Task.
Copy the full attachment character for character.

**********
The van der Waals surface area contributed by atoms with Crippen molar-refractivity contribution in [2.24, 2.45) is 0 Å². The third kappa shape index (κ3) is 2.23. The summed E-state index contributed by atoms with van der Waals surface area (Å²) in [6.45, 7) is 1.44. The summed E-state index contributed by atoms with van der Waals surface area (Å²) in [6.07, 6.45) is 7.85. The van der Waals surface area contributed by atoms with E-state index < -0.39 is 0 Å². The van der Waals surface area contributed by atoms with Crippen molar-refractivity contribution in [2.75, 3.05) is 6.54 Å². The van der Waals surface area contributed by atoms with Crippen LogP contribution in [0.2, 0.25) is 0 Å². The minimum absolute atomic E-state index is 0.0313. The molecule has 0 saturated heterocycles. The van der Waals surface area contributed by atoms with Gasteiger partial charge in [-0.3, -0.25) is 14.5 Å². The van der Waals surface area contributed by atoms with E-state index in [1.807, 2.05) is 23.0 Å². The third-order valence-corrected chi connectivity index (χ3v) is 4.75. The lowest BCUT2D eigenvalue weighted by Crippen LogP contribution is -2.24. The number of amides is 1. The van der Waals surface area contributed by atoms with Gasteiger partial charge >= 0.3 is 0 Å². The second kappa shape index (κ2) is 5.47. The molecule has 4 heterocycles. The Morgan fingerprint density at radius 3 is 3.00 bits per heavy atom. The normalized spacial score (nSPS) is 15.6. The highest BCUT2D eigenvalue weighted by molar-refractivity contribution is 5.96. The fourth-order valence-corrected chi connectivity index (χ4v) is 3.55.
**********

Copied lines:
The van der Waals surface area contributed by atoms with Crippen molar-refractivity contribution in [2.24, 2.45) is 0 Å². The third kappa shape index (κ3) is 2.23. The summed E-state index contributed by atoms with van der Waals surface area (Å²) in [6.45, 7) is 1.44. The summed E-state index contributed by atoms with van der Waals surface area (Å²) in [6.07, 6.45) is 7.85. The van der Waals surface area contributed by atoms with E-state index < -0.39 is 0 Å². The van der Waals surface area contributed by atoms with Crippen molar-refractivity contribution in [2.75, 3.05) is 6.54 Å². The van der Waals surface area contributed by atoms with Crippen LogP contribution in [0.2, 0.25) is 0 Å². The minimum absolute atomic E-state index is 0.0313. The molecule has 0 saturated heterocycles. The van der Waals surface area contributed by atoms with Gasteiger partial charge in [-0.3, -0.25) is 14.5 Å². The van der Waals surface area contributed by atoms with E-state index in [1.807, 2.05) is 23.0 Å². The third-order valence-corrected chi connectivity index (χ3v) is 4.75. The lowest BCUT2D eigenvalue weighted by Crippen LogP contribution is -2.24. The number of amides is 1. The van der Waals surface area contributed by atoms with Gasteiger partial charge >= 0.3 is 0 Å². The second kappa shape index (κ2) is 5.47. The molecule has 4 heterocycles. The Morgan fingerprint density at radius 3 is 3.00 bits per heavy atom. The normalized spacial score (nSPS) is 15.6. The highest BCUT2D eigenvalue weighted by molar-refractivity contribution is 5.96. The fourth-order valence-corrected chi connectivity index (χ4v) is 3.55.